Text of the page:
John wasn't sure why he kept going to St Bart's.
Part of it was he missed the routine of heading down to the morgue with Sherlock. He found himself there with the detective as often as four days a week for one reason or another. The detective would insist on going to Bart's for experiments, for body parts, and for the occasional case. It had become an odd second home for John- and now that Sherlock was gone he longed for that sense of normalcy when everything was wrong.
However, John knew the true reason for why he kept finding himself at Bart's- Sherlock had died there. John had spent almost every moment with Sherlock in life, so why should he be apart from him in death? John found himself leaning against the façade of the building, staring at the spot where Sherlock's blood had stained the pavement. It had been only a few months since Sherlock had jumped, and John returned to Bart's at least twice a week to look at the spot where his friend died. It was odd; John had seen hundreds of people die in Afghanistan- a lot of them right under his hands. Why only Sherlock's death haunted John was a mystery to him. He had half a mind to solve it, but without the detective skills of his friend, John knew that he had no chance. Sherlock's absence was the root of the problem anyway, and Sherlock was never, ever coming back.
That core issue was the reason that John found himself sneaking up onto the roof of St. Bart's. He knew what it would look like if anyone were to find him up there- a lonely man whose best friend had just killed himself at the same spot, but John didn't care. Something in his gut tugged him to St. Bart's every day and now something pushed him up towards the roof and wouldn't relent until he was there. Stepping out of the door, John took in the sight of the roof, seeing the last things that Sherlock saw. AC units, wires, tubes and plumbing pipes were scattered at random over the roof. Nothing seemed out of the ordinary, nothing was there to leave a testament to the fact that the most brilliant man John had decided to kill himself up there. An odd lump formed in John's throat as he took a few more steps forward; eyeing the granite ledge that Sherlock had been standing on.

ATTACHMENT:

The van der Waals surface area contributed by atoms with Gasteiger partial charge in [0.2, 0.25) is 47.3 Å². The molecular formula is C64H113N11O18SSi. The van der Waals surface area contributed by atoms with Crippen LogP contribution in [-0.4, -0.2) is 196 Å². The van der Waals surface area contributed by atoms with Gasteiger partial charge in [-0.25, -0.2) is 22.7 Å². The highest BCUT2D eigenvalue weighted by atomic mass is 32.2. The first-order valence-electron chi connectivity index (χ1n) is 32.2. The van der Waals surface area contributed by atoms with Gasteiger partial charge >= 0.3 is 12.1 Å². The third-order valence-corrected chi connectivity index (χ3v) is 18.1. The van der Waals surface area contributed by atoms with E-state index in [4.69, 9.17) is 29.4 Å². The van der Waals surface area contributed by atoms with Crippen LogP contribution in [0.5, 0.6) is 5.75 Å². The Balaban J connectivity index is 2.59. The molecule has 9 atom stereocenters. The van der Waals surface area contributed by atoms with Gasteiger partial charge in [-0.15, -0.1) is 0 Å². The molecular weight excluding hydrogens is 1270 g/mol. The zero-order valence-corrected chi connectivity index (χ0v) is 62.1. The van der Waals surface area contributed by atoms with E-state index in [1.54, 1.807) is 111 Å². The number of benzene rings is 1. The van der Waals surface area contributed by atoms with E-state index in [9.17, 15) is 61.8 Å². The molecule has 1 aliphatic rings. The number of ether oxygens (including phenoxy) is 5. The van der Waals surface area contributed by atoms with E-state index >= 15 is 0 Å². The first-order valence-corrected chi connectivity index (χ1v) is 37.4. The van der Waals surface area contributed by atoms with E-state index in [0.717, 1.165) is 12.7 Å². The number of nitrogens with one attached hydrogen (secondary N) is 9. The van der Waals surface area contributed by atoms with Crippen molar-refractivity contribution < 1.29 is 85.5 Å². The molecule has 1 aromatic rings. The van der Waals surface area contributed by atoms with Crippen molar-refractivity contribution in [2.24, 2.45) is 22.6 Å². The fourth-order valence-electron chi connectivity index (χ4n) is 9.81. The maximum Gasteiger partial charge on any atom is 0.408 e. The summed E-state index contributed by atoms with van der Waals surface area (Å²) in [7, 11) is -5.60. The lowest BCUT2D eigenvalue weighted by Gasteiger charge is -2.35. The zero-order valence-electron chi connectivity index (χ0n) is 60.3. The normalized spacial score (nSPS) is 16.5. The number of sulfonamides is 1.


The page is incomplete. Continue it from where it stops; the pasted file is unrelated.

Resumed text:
A sudden curse made John whirl in surprise. Standing behind him, back to John, was a young woman. He couldn't see her face- she was clutching her hand, curses flying from her lips with increasing variety. Behind her, was a brick wall that was covered in what John realized was a mural- a work in progress, but it was still beautiful. The wall was swirled with a multitude of colors, an ever changing collage. Through the storm of color the words I Believe in Sherlock Holmes danced around in yellow. However, there was a large red splotch on the word 'Sherlock', and John realized it was blood. Swears dying down, the young woman set down a can of paint, the top of it torn at an odd angle with more blood on it. Reaching for the kerchief on her head that was keeping her hair tied back, she visibly started as John came into her view.
The young woman couldn't have been older than twenty. She was small, but had lean muscle. Dark, wavy hair was starting to coil down her back and neck now that she'd pulled the paint-stained kerchief off of her head. Her clothes were old, worn, and also covered in paint. In an instant, she'd turned, snatched up a messenger bag John hadn't even noticed, and had started to sprint for the door. "Hey, wait!" John found himself yelling, picking up his feet to chase after her. "It's ok- I'm John Watson!" He yelled (he internally chastised himself later for saying something so stupid). To his surprise, the girl turned briefly to look at him, her face holding recognition of his before she sprinted for the door and disappeared.